- B.S. Biomedical Engineering, University of Texas at Austin
- Graduating in May 2008
University of Texas
- Advisor: Nicholas Peppas, ScD
- Fall 2007: Cytotoxicity studies of Polyaniline-Polymer Acid Complexes
- Spring 2007: Doping of Polyaniline for Use in Recognitive Hydrogels
NSF REU in Cellular Engineering, Rice University, Summer 2007
- Advisor: Junghae Suh, PhD (Suh Lab)
- Project: Creating Viral Contrast Agents for Optical Imaging
Awards & Honors
- BMES National Undergraduate Research and Design Award 2007 - For work on "Doping of Polyaniline for Use in Recognitive Hydrogels"
- University COOP Undergraduate Research Fellowship
Sept 30 2007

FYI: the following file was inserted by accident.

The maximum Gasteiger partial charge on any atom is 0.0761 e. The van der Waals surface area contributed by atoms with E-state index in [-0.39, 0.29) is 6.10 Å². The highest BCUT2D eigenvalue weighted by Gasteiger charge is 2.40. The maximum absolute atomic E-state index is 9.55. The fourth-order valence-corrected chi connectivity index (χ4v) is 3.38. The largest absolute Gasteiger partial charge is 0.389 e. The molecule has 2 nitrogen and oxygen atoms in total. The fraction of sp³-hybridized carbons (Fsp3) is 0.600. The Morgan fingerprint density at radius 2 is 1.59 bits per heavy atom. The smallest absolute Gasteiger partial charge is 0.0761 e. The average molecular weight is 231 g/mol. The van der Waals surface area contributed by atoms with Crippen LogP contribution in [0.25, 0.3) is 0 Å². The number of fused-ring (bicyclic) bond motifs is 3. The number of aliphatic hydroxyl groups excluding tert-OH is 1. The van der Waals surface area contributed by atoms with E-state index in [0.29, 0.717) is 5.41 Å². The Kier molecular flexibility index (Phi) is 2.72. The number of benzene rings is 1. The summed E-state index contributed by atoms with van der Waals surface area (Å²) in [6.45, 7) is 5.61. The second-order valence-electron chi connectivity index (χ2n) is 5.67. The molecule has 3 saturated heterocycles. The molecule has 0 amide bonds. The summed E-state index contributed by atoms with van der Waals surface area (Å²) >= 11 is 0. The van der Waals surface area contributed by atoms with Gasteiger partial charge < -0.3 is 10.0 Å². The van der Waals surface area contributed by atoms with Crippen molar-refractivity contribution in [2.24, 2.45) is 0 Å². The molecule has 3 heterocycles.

Biological systems have an inherent "power" to them that if harnessed, I believe could lead to a revolution in how medicine is performed/administered. By power I mean...well if you imagine a biological system, say something like a bacteria... Within that tiny creature is the ability to sense and respond to all sorts of stimuli from the environment. It can regulate its metabolism, movement, life cycle; it can coordinate with other bacteria around it. Such a simple organism can perform very complex tasks. Now imagine something more complex, like yeast, or a single mammalian cell ...or something even more complex like a tissue or even an organ... Now imagine the incredible complexity of an entire being. The increase in the level of complexity is exponential. Think about the crazy amount of coordination and control each components must exert in order to create a functional system. I think if we could tap into and control just a fraction of this control network we could do some pretty cool stuff. I don't know what or how, but I know it would be really really awesome!